Afghan Presidential Candidate Has Concerns About Bowe Bergdahl Swap

Afghan presidential candidate Abdullah Abdullah attends a gathering on the last day of campaigning in Kabul on June 11, 2014.
Afghan presidential candidate Abdullah Abdullah attends a gathering on the last day of campaigning in Kabul on June 11, 2014. Afghanistan's election will go to a run-off vote between former foreign minister Abdullah Abdullah and ex-World Bank economist Ashraf Ghani, results confirmed, as the country enters a new era without NATO combat troops. The head-to-head election, scheduled for June 14, will choose a successor to President Hamid Karzai in Afghanistan's first democratic transfer of power. AFP PHOTO/SHAH Marai (Photo credit should read SHAH MARAI/AFP/Getty Images)

WASHINGTON -- One of the men vying to become Afghanistan's next president said Thursday he was worried that the five Taliban detainees swapped for U.S. Army Sgt. Bowe Bergdahl would return to the battlefield.

"Our main concern is about those who have been released, that they will not join the battlefield -- because those are criminals which had committed crimes, [in] a massive way, against the Afghan people," said Dr. Abdullah Abdullah, one of two candidates in a Saturday runoff for Afghanistan's presidency.

He made the remarks during a Skype interview at a Washington event held by the Atlantic Council and the Center for American Progress.

Abdullah's views are reportedly shared by his country's current administration. Sources within the Afghan intelligence agency told Reuters they believed that the released Guantanamo Bay prisoners would return to to terrorist activities. Afghan President Hamid Karzai is said to be furious about the exchange, which he believes has undermined negotiations with the Taliban.

Bergdahl was captured by the Taliban in 2009 after disappearing from his post. In a deal brokered in part by the government of Qatar, he was traded late last month for five Taliban officials who had been held at Guantanamo. The freed prisoners have traveled to Qatar, where they have been reunited with their families.

Abdullah also said that he had no inside knowledge of the swap.

As criticism of the deal mounted last week, President Barack Obama acknowledged the possibility that the five former terrorists could return to the Taliban's fight.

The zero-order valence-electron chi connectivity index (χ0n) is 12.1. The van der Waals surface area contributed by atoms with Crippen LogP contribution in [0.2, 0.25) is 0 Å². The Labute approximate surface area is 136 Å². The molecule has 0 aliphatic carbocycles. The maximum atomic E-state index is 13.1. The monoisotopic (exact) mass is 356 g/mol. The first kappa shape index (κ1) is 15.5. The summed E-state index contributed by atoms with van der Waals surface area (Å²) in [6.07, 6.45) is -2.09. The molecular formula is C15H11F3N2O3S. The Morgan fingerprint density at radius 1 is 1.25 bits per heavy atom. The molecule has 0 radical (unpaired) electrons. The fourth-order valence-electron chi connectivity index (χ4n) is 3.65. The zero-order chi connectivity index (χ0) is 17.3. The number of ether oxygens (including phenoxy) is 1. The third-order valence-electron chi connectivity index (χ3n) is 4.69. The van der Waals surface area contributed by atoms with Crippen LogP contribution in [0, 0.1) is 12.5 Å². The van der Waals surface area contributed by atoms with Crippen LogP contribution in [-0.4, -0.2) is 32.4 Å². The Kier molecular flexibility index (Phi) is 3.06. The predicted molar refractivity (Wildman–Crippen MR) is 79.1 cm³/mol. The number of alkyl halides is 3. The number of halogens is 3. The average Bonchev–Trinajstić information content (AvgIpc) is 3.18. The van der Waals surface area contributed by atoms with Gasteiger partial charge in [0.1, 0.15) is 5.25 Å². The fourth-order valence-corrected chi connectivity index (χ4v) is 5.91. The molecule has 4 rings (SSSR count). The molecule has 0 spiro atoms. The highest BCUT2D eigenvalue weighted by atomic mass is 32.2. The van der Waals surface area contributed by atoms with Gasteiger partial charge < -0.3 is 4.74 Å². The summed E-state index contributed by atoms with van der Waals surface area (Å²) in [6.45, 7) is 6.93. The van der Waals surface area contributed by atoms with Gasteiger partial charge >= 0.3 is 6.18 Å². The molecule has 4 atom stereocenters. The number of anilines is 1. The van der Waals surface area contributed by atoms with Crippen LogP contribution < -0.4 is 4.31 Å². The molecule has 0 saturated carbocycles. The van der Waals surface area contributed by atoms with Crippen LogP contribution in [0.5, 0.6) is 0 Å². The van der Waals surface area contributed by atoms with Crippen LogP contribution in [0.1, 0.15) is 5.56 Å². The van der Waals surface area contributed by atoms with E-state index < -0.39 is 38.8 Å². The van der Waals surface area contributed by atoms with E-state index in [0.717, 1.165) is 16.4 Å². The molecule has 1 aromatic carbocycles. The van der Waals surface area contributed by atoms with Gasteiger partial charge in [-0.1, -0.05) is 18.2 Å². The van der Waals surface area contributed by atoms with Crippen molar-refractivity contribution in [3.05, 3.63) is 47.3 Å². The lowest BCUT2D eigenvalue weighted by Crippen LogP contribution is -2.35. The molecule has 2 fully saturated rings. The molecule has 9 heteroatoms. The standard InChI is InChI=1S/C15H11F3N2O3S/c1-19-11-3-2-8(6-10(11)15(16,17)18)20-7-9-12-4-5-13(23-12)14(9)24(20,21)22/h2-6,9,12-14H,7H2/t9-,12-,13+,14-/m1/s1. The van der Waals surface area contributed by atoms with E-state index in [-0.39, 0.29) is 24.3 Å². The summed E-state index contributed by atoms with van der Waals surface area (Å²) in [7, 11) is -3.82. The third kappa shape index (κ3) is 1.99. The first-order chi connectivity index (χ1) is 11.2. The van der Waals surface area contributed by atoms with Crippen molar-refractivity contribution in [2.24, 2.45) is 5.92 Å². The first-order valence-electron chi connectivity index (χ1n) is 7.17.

"Is there the possibility of some of them trying to return to activities that are detrimental to us? Absolutely," Obama said in Warsaw, Poland, adding that the same was true of any terrorist released from the Guantanamo facility. The rate at which freed Guantanamo prisoners re-engage in terrorism has fallen sharply in the period since January 2009, according to a report from the Director of National Intelligence.

One former secretary of state argued that the risk posed by the prisoner swap is minimal. "These five guys are not a threat to the United States," Hillary Clinton said.

Abdullah is a former minister of foreign affairs who is making his second run for the presidency. He led in the first round of voting, which took place in April. The second round will occur this Saturday. Last week, his convoy was the target of a suicide bomb attack that left him uninjured but killed six others. If Abdullah is elected, he will become the country's third president since the U.S. invasion in 2001. His opponent is Ashraf Ghani, a former finance minister.

The Bergdahl trade -- which became politicized in the United States very quickly -- has been a non-factor in the Afghan elections, ThinkProgress' Hayes Brown reported.

At Thursday's event, Abdullah also answered questions about many of the issues hanging over the election, including the upcoming withdrawal of U.S. troops and the role that Karzai will play in Afghanistan's governance after the election.

Asked about the U.S. drawdown, Abdullah largely declined to comment but did allude to his desire to continue the relationship between the U.S. and Afghanistan.

"I'm not in a position to judge it at this stage," he said. "But one thing that I would emphasize [is] that hopefully, zero option will not mean zero cooperation."



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